TOP 5 WEDNESDAYS: Books I Disliked But Love to Discuss

I just found out about the Top 5 Wednesday group on Goodreads and I’m hyped to start doing these, and although it’s not Wednesday until tomorrow, I figure I’ll catch up on last week’s prompt in the meantime.

So here we go, the top 5 books that I don’t like all that much but could talk about for quite a while:

5. The Lost Hero (The Heroes of Olympus #1) by Rick Riordan


Like everyone else, I read Percy Jackson as a tween and loved it. Then The Heroes of Olympus came out and…I didn’t love it. In fact, I hated it initially. The tone of The Lost Hero and The Son of Neptune felt totally different from the fun, humorous storytelling of the first series, which is still my favourite of Rick Riordan’s many franchises nowadays. I couldn’t sympathise with Piper, Leo, Hazel or Frank; I hated Jason for being so pretentious; characters I was previously fine with like Percy or Nico went way out of character. That said there are still things to talk about here, especially as it’s such a popular series and an exemplification of the Chosen One trope that I love to hate.

4. Mockingjay (The Hunger Games #2) by Suzanne Collins


Here’s another perennial least favourite/controversial/hate it but love it book. My first reaction when reading the trilogy, again as a tween, was a lot like many casual readers’. I thought the first one was the best. And in terms of being exciting or thrilling, sure, it probably is. But if all you read for is the thrill of the Hunger Games, you’re essentially playing the role of the Capitol (a point that’s been made by many critics, in fact). Mockingjay may not be exciting or even that well-written, but it’s an integral part of Katniss’s journey. It reminds us that for every second of war that’s glory and patriotism, there are hours of bloodshed, cruelty and PTSD. So I didn’t like the book–it’s not something you’d read and then go “oh yeah, that was cool, I enjoyed this”–but I certainly would like to discuss it.

3. Our Dark Duet (Monsters of Verity #2) by Victoria Schwab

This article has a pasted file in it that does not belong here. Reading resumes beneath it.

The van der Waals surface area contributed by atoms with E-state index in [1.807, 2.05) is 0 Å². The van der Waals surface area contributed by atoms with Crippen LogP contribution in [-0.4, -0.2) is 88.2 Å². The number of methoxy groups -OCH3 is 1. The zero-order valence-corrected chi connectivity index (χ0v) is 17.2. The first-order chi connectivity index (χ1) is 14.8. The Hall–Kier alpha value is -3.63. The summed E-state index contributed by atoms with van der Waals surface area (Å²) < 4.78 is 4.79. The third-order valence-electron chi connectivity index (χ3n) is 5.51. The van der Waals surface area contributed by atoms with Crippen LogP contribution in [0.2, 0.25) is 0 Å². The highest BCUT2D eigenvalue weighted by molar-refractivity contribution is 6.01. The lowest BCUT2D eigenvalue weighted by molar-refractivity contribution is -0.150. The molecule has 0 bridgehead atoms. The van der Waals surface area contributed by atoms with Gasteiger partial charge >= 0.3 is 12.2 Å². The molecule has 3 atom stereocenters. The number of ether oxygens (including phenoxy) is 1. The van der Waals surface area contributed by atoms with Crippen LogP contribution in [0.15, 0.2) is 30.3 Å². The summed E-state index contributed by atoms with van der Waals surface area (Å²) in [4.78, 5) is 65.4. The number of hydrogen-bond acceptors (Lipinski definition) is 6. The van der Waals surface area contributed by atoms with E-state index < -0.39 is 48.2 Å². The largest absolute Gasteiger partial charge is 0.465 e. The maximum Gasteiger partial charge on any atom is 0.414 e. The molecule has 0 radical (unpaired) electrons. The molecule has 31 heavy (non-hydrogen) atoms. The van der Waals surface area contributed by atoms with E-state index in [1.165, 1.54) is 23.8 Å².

In the same vein as Mockingjay is Our Dark Duet, which I read quite recently. It’s a gritty, cynical story that goes darker than you expect. I had an instinctive dislike towards it for that reason, and it’s so worthy of discussion for exactly the same reason.

2. A Court of Wings and Ruin (A Court of Thorns and Roses #3) by Sarah J. Maas


I’ve nominated ACOWAR to my Top 5, but this designation applies to many of Sarah J. Maas’s novels, and to her writing style as a whole. That said, A Court of Wings and Ruin and Tower of Dawn are two of the most applicable, as well as two of the SJM novels I’m most familiar with and therefore comfortable talking about. Just focusing on ACOWAR, I agree with the common criticism that it reads like a rushed first draft. The ellipses, fragments and purple prose that define SJM writing are especially prominent without the years she had to refine, say, Book #1 A Court of Thorns and Roses. If you open to the first chapter of ACOTAR and ACOWAR, there’s a very noticeable difference in the quality of the prose.

Yet, as it’s to some extent a cultural phenomenon, ACOWAR raises a lot of key issues, even if its treatment of them is often oversimplified. Its coverage of class inequality, gender roles and LGBTQ identity may be sorely lacking in nuance, but at least Maas has taken earlier criticisms of her work and widened demographic representation. Which, in my opinion, is preferable to excluding them entirely.

1. Divergent (Divergent #1) by Veronica Roth


Oh wow. Deep breath. It’s Divergent, what I consider the most overrated YA series of all time. (Yes, including such literary masterpieces as Twilight.) No, I don’t just mean the third book that everyone hated, I mean the entire series. I don’t like the acclaim Divergent receives. I think it’s poorly written, pseudo-intellectual pulp, and that would be fine, if people didn’t think it was much better literature than it is.

My main issue is the complete ridiculousness of the faction system, which is almost as contrived as the WICKED experiments of The Maze Runner. Dystopia loses all bite when it takes place in a political system that even the most delusional of fascist governments would never implement because it makes absolutely no sense. I won’t go into detail here about the outlandishness of Divergent, because it’s been covered to death by much more articulate writers than me. Of course, I’m still up for a rant about future Chicago any day.

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